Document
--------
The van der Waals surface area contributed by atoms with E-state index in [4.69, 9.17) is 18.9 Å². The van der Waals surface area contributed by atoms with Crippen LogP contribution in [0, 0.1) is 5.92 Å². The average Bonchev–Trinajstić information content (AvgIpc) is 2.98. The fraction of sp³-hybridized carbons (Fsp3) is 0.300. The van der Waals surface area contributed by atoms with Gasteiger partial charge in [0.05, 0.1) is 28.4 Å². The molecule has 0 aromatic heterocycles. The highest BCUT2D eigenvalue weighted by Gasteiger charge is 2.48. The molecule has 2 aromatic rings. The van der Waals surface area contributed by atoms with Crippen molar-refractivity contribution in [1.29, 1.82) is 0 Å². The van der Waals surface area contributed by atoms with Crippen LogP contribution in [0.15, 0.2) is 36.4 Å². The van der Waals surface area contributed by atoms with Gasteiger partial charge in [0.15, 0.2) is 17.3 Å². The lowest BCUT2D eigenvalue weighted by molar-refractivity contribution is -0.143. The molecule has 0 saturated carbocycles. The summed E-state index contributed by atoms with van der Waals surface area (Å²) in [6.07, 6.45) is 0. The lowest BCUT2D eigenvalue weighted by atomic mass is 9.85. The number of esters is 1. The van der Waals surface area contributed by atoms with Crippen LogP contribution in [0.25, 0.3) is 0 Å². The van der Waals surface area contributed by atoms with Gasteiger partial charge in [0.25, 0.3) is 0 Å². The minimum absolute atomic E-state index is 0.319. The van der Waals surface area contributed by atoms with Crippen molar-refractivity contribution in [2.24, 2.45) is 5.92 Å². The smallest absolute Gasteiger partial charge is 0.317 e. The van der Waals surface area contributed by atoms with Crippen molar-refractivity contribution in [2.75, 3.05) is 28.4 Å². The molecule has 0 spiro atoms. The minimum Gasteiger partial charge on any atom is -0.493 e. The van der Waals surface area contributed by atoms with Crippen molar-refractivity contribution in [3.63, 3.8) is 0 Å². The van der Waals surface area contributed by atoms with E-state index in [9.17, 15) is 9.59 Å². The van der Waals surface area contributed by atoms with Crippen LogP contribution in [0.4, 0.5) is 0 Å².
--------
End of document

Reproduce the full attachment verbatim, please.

The van der Waals surface area contributed by atoms with E-state index in [4.69, 9.17) is 18.9 Å². The van der Waals surface area contributed by atoms with Crippen LogP contribution in [0, 0.1) is 5.92 Å². The average Bonchev–Trinajstić information content (AvgIpc) is 2.98. The fraction of sp³-hybridized carbons (Fsp3) is 0.300. The van der Waals surface area contributed by atoms with Gasteiger partial charge in [0.05, 0.1) is 28.4 Å². The molecule has 0 aromatic heterocycles. The highest BCUT2D eigenvalue weighted by Gasteiger charge is 2.48. The molecule has 2 aromatic rings. The van der Waals surface area contributed by atoms with Crippen molar-refractivity contribution in [1.29, 1.82) is 0 Å². The van der Waals surface area contributed by atoms with Crippen LogP contribution in [0.15, 0.2) is 36.4 Å². The van der Waals surface area contributed by atoms with Gasteiger partial charge in [0.15, 0.2) is 17.3 Å². The lowest BCUT2D eigenvalue weighted by molar-refractivity contribution is -0.143. The molecule has 0 saturated carbocycles. The summed E-state index contributed by atoms with van der Waals surface area (Å²) in [6.07, 6.45) is 0. The lowest BCUT2D eigenvalue weighted by atomic mass is 9.85. The number of esters is 1. The van der Waals surface area contributed by atoms with Crippen LogP contribution in [0.25, 0.3) is 0 Å². The van der Waals surface area contributed by atoms with Gasteiger partial charge in [0.25, 0.3) is 0 Å². The minimum absolute atomic E-state index is 0.319. The van der Waals surface area contributed by atoms with Crippen molar-refractivity contribution in [2.24, 2.45) is 5.92 Å². The smallest absolute Gasteiger partial charge is 0.317 e. The van der Waals surface area contributed by atoms with Crippen molar-refractivity contribution in [2.75, 3.05) is 28.4 Å². The molecule has 0 spiro atoms. The minimum Gasteiger partial charge on any atom is -0.493 e. The van der Waals surface area contributed by atoms with Crippen molar-refractivity contribution in [3.63, 3.8) is 0 Å². The van der Waals surface area contributed by atoms with E-state index in [9.17, 15) is 9.59 Å². The van der Waals surface area contributed by atoms with Crippen LogP contribution in [0.4, 0.5) is 0 Å².